I spent the Saturday night before Christmas in prison, surrounded by thieves, murderers, sexual offenders, drug dealers and white-collar criminals.
There was no mistaking where we were, razor wire-topped fencing was a conspicuous reminder that the way out would be painful. I suppose the way in renders its own kind of pain.
For 16 years, my father-in-law has been involved in prison ministry at this mid-level facility, visiting inmates, leading a Bible study…sharing the warmth of friendship in a cold and lonely place. He’s a friend to men who’ve been there most of their lives, and he’s a friend to boys not much older than his grandsons.
Earning the right to be trusted, he’s been allowed to bring his family into the prison to serve the inmates dinner on several occasions. My husband and I have joined him in the past; this year, my children (15, 13 and 10) came along.
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It is a sobering experience to enter this world. Long after I leave, ghosts cling to me, haunt me, but not in the way you might expect. I have no fear for myself when I go. It is a sacred time when I’m certain I’m on hallowed ground, when the presence of God invades time and space, visible on the faces of men whose bodies are imprisoned but whose hearts have been set free.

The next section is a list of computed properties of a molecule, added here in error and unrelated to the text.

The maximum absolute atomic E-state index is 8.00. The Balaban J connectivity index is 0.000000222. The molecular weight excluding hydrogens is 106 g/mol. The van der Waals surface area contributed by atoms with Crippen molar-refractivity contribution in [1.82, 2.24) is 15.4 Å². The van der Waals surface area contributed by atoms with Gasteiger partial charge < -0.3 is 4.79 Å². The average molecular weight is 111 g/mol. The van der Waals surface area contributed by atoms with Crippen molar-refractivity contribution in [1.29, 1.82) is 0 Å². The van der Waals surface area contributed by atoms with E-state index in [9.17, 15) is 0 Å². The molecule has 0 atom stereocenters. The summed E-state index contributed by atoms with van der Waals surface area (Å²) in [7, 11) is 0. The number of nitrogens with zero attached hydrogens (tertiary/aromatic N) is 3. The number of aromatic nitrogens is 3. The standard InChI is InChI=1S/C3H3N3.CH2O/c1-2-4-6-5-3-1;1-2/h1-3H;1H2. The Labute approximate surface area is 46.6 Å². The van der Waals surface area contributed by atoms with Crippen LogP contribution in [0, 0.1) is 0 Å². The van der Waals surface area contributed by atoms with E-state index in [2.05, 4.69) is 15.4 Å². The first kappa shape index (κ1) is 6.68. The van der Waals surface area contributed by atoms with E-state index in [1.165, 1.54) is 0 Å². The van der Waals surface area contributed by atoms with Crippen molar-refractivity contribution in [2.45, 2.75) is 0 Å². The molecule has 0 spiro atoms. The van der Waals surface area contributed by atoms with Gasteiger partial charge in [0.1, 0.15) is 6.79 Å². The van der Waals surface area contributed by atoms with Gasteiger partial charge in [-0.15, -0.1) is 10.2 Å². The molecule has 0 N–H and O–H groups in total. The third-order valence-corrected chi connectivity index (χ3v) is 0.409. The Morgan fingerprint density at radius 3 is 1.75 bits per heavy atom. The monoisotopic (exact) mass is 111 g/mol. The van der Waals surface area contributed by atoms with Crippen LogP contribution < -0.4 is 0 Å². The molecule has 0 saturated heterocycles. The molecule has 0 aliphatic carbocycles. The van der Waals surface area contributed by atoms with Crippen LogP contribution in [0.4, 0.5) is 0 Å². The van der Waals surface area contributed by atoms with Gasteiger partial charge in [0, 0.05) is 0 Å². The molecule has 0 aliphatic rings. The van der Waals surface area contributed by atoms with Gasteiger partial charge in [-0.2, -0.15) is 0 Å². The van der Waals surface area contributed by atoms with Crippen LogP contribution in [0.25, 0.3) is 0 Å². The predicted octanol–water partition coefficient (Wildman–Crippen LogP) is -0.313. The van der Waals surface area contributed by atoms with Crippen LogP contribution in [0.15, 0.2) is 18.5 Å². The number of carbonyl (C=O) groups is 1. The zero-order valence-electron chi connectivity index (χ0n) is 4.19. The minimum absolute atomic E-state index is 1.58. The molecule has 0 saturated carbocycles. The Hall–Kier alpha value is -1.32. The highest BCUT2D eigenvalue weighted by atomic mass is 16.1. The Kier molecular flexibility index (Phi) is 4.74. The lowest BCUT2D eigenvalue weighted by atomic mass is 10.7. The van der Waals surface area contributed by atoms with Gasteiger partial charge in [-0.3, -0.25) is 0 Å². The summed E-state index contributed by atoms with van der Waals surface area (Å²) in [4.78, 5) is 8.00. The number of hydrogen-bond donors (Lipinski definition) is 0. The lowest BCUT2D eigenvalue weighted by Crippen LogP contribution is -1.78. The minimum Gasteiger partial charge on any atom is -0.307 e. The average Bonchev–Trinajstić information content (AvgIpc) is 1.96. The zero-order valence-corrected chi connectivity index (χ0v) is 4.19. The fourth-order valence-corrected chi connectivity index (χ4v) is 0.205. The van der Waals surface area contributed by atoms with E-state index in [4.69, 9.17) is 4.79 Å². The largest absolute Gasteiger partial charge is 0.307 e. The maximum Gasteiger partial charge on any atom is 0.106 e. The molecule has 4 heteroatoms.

Following every prison visit, I’m reminded of the scene in “The Shawshank Redemption“, when Red spoke at his parole hearing:
“There’s not a day goes by I don’t feel regret. Not because I’m in here,
or because you think I should. I look back on the way I was then: a
young, stupid kid who committed that terrible crime. I want to talk to
him. I want to try and talk some sense to him, tell him the way things
are. But I can’t. That kid’s long gone and this old man is all that’s
left. I got to live with that.”
The movie’s tagline rings true, too:
Fear can hold you prisoner. Hope can set you free.
Of course, for a believer, hope is rooted in the person of Christ; and it can’t be missed that His last act of grace before His death on the cross was of forgiving a criminal who had earned his death sentence.
In spite of circumstance, regardless of the consequences flowing from a river of bad decisions, these men have found true freedom. They’ve received gifts that will last them not just a lifetime, but forever ~ peace that passes understanding, abounding grace, every spiritual blessing, incomprehensible love; and for those who’ve been in prison, perhaps they understand better than anyone else the value…the beauty…the incalculable riches of redemption and forgiveness.
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